Northland Storm Reports for Wednesday, July 17, 2019

Note: Additional storm reports could continue to come into the National Weather Service through the night, and if that happens I’ll send out another storm reports blog post on Thursday from today’s severe weather event.

8:30 PM: FUNNEL CLOUD — 4 NE Orr, MN (St. Louis County) Funnel cloud spotted looking northeast from between Orr and Gheen.

8:10 PM: TORNADO — 3 WNW Gheen, MN (St. Louis County) Small debris lofted by tornado with funnel seen. Tornado headed east towards Elbow Lake.

8:07 PM: TORNADO — 2 NW Gheen, MN (St. Louis County) A trained spotter reported a storm with heavy rotation and a tornado on the ground just south of Orr, near US Highway 53.

7:45 PM: THUNDERSTORM WIND DAMAGE — 6 W Greaney, MN (Koochiching County) 5 pine and popple trees that were about 2 feet in diameter knocked down due to straight line winds.

6:49 PM: THUNDERSTORM WIND DAMAGE — 1 WNW Littlefork, MN (Koochiching County) Bleachers damaged at fairgrounds in Littlefork. Tree down on a powerline in Littlefork.

6:49 PM THUNDERSTORM WIND DAMAGE — Littlefork, MN (Koochiching County) Trees down along Highway 65 near Littlefork and trees down knocking down powerlines in Littlefork.

6:20 PM: THUNDERSTORM WIND GUST — 70 MPH. 2 E Birchdale, MN (Koochiching County)

6:00 PM: TORNADO — 3 N Wirt, MN (Itasca County) Law Enforcement reported a funnel cloud that touched down briefly on County Road 14 near County Road 31 heading east towards Bigfork.

Radar shot from earlier this evening (6:40 PM) Something you don’t see very often in this area are scattered supercells which we’re spaced apart perfectly, each having strong inflow to help maintain their strength. These storms in far northern Minnesota late this afternoon-early this evening have produced tornadoes, funnel clouds and wind damage.

Parameters for severe weather were on the high side late this afternoon in northern Minnesota, images below are from the Storm Prediction Center’s meso-analysis page.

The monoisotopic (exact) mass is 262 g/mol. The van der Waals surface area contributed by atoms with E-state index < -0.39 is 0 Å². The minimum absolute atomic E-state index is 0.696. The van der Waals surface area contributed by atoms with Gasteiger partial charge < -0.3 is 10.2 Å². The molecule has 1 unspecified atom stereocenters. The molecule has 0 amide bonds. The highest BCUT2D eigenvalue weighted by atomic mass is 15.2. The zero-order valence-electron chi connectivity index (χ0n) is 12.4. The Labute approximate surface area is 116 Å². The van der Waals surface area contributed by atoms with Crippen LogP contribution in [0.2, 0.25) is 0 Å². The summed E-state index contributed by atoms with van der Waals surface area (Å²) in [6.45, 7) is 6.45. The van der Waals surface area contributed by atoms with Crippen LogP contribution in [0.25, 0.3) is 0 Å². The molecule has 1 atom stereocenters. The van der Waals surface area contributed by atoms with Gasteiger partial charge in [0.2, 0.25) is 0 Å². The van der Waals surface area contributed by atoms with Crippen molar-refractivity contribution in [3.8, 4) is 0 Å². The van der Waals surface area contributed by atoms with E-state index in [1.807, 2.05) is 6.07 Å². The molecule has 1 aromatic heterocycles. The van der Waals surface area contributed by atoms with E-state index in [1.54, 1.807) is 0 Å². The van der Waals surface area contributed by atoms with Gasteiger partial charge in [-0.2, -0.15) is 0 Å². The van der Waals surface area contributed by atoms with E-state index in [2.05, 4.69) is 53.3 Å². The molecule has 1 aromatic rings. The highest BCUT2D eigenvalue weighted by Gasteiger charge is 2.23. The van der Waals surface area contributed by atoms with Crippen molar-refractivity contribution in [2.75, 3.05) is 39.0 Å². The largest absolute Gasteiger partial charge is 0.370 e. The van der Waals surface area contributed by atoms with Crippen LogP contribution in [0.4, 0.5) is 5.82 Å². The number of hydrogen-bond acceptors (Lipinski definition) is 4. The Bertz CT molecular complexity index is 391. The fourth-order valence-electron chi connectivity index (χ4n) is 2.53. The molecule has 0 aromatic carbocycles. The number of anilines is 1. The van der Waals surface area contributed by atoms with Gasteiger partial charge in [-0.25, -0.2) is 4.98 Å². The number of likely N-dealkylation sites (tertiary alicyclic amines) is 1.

First image below is the Storm Relative Helicity which showed values of 200 m2/s2 to 300 m2/s2 in northern Minnesota late this afternoon, this is more than enough for severe weather and tornado development.

Significant tornado parameters ranged from 2 to 3 in northern Minnesota late this afternoon. Typically values of 1 can be enough for tornado development if other ingredients are in place.

This is the basic setup which was in place late this afternoon to support supercell thunderstorms in far northern Minnesota.

*Warm front/wind shift boundary with southwest winds on one side of the front, southeast winds on the other side of the front. Changing wind directions with good convergence near the boundary which was maximized in far northern Minnesota.

*Around 40 to 60 knots of shear.

*Around 20-25 knots of 1km shear.

Isolated strong to severe thunderstorms remain possible through late this evening in the white outlined area on the image below. Storms are tracking to the east/northeast.

00z HRRR model forecast valid through 7 AM Thursday.

Scattered strong to severe thunderstorms continue through late this evening in extreme northern Minnesota up near the Ontario border.

Thunderstorm development overnight is more uncertain, but we could see an area of thunderstorms develop in southern parts of Minnesota overnight, those storms would track to the east/northeast and should stay south of our area.

Thursday is shaping up to be a warm day across the Northland with highs in the 80s. A few locations might even reach 90 degrees (most likely in east-central Minnesota/northwest Wisconsin)

Thursday also looks like a muggy day with dew points ranging from around 60 to the lower 70s.

A few strong to severe thunderstorms are possible in the Northland on Thursday but there should be many dry hours mixed in.

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